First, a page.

RF: Compared to solar or wind energy, natural gas is a bigger pollutant but it is already replacing the use of more polluting hydrocarbons, which is a marked improvement. Renewable energies and natural gas complement each other very well. Mexico is seeing increasing demand for both, creating great development potential for each sector. Mexico is going to become a very interesting global case study on how natural gas and renewables can be surprising partners as both are going to develop simultaneously.
Q: How does ERM convince its clients that money spent on sustainability is an investment rather than an expense?
MOM: There is plenty of proof available to show that taking a holistic approach to sustainability too late in the project cycle ends up being much more expensive. We have seen specific examples of this happening in Mexico. This has led to clients coming to ERM at a very early stage of a project to ask us to check every aspect and raise any red flags, even if problems are not being expected. The market is becoming much more sensitive to the need for early risk identification, as it saves a lot of money and can make projects more viable. Many projects become unviable because of apparent sustainability risks that were not addressed early on. The question is no longer whether this is a necessary expense or not, it is now how much should be invested and at what stage of the project cycle.
Q: What are the main sustainability challenges that projects face and how can they be prevented or overcome?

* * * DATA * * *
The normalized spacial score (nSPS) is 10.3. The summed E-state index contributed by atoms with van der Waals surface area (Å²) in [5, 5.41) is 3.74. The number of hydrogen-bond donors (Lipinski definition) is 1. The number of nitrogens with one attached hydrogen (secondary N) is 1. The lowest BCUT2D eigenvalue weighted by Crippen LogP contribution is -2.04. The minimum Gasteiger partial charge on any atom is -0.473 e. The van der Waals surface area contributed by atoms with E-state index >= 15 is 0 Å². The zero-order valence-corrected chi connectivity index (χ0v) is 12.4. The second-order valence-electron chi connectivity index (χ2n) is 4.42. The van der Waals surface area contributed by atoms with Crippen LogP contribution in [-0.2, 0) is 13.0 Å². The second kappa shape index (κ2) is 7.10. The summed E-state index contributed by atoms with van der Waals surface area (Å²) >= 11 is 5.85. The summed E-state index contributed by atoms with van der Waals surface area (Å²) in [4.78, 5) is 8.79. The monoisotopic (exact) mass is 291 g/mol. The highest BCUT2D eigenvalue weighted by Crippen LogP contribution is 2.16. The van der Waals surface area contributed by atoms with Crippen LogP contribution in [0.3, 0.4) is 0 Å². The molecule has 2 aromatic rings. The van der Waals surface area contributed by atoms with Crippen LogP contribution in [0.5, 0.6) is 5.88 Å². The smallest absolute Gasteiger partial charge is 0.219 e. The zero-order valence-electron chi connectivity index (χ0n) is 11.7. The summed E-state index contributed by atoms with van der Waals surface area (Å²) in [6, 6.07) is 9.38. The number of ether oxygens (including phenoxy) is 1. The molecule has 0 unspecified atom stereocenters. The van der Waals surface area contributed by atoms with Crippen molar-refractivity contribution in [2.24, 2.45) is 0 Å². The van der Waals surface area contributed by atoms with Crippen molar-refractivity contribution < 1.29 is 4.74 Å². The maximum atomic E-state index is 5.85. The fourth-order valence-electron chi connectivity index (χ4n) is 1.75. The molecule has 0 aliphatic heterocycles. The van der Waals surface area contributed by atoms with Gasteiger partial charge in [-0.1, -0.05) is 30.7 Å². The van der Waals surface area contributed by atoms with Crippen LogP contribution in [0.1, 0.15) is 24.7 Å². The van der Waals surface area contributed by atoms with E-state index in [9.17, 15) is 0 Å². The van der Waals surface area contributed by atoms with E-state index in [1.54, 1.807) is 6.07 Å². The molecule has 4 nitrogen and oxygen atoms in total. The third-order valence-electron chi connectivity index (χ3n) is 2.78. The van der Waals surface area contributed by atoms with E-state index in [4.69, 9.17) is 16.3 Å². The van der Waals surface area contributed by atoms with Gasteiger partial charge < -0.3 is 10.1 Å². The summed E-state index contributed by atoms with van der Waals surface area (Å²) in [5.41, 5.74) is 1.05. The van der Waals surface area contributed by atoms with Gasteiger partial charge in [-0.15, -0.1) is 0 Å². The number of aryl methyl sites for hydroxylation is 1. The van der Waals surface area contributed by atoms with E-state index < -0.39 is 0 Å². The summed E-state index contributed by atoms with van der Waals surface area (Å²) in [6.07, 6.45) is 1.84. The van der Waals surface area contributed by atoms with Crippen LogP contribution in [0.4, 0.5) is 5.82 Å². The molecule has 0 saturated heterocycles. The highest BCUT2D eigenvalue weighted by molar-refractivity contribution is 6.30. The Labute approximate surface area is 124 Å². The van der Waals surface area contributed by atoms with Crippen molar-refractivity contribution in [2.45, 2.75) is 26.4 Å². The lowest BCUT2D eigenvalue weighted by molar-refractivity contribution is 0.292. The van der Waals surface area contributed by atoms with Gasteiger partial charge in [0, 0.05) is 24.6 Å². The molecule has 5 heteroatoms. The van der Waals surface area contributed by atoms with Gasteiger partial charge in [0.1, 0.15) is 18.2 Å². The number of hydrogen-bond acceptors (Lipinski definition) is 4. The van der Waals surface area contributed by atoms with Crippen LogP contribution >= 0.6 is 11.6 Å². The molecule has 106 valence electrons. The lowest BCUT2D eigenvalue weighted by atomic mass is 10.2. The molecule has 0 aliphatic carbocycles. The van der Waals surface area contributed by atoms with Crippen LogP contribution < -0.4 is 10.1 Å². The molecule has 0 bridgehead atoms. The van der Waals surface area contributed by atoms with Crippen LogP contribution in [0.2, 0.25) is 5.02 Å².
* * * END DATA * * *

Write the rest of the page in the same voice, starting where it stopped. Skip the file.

RF: The social component is the biggest obstacle. Mexico has become mature in environmental and risk management over the last couple of decades, but proper stakeholder engagement is lagging behind, which is where a lot of sustainability risks can emerge later in the project cycle. In our experience, projects often involve many partners, among which one Mexican entity claims that it has long experience in the area and that the communities are fully supportive of the project because it will bring jobs. Sometimes, the other partners are skeptical, and carry out a social risk analysis anyway. But others trust their Mexican counterparts and assume all will be fine. Unfortunately, this regularly leads to foreign companies underestimating the social risk component involved in these projects. As the market continues to grow, there is a risk of all companies are being grouped together, with some tarnishing the reputation of the rest. ERM integrates this thinking into its practices, and has a specific consulting team that identifies social risks early on. Our thinking is that there are two ways of managing social risk in a project. You can hope for the best and pray that nobody ever opposes you or you can actively manage these relationships and turn them into an asset. Reputation is an aspect that can differentiate companies from the very beginning. The strategies we suggest can help them and their product stand out.